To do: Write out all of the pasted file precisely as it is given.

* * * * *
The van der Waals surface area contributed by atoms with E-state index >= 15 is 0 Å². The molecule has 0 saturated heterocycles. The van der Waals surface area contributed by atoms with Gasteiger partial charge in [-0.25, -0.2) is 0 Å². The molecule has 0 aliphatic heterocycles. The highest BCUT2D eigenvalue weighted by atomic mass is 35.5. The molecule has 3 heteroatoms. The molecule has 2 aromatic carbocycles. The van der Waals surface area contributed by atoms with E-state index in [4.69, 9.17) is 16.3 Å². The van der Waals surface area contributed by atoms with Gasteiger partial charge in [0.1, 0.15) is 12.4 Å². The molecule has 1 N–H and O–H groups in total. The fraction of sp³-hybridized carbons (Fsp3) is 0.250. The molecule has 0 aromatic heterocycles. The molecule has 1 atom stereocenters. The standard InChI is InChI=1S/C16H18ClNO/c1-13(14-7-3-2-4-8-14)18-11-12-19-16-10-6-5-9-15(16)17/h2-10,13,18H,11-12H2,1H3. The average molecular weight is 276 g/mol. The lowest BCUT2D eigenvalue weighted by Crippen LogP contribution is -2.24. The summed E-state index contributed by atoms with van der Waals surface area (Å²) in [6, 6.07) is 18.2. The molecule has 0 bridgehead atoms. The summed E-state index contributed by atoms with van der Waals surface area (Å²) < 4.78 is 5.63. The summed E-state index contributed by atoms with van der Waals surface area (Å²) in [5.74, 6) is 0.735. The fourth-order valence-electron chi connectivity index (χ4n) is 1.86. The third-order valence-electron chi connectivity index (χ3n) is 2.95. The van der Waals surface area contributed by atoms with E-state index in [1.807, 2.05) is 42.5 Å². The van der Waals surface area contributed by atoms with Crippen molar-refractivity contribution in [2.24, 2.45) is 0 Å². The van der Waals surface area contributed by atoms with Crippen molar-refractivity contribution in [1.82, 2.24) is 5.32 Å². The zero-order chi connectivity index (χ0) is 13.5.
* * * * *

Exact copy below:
The van der Waals surface area contributed by atoms with E-state index >= 15 is 0 Å². The molecule has 0 saturated heterocycles. The van der Waals surface area contributed by atoms with Gasteiger partial charge in [-0.25, -0.2) is 0 Å². The molecule has 0 aliphatic heterocycles. The highest BCUT2D eigenvalue weighted by atomic mass is 35.5. The molecule has 3 heteroatoms. The molecule has 2 aromatic carbocycles. The van der Waals surface area contributed by atoms with E-state index in [4.69, 9.17) is 16.3 Å². The van der Waals surface area contributed by atoms with Gasteiger partial charge in [0.1, 0.15) is 12.4 Å². The molecule has 1 N–H and O–H groups in total. The fraction of sp³-hybridized carbons (Fsp3) is 0.250. The molecule has 0 aromatic heterocycles. The molecule has 1 atom stereocenters. The standard InChI is InChI=1S/C16H18ClNO/c1-13(14-7-3-2-4-8-14)18-11-12-19-16-10-6-5-9-15(16)17/h2-10,13,18H,11-12H2,1H3. The average molecular weight is 276 g/mol. The lowest BCUT2D eigenvalue weighted by Crippen LogP contribution is -2.24. The summed E-state index contributed by atoms with van der Waals surface area (Å²) in [6, 6.07) is 18.2. The molecule has 0 bridgehead atoms. The summed E-state index contributed by atoms with van der Waals surface area (Å²) < 4.78 is 5.63. The summed E-state index contributed by atoms with van der Waals surface area (Å²) in [5.74, 6) is 0.735. The fourth-order valence-electron chi connectivity index (χ4n) is 1.86. The third-order valence-electron chi connectivity index (χ3n) is 2.95. The van der Waals surface area contributed by atoms with E-state index in [1.807, 2.05) is 42.5 Å². The van der Waals surface area contributed by atoms with Crippen molar-refractivity contribution in [2.24, 2.45) is 0 Å². The van der Waals surface area contributed by atoms with Crippen molar-refractivity contribution in [1.82, 2.24) is 5.32 Å². The zero-order chi connectivity index (χ0) is 13.5.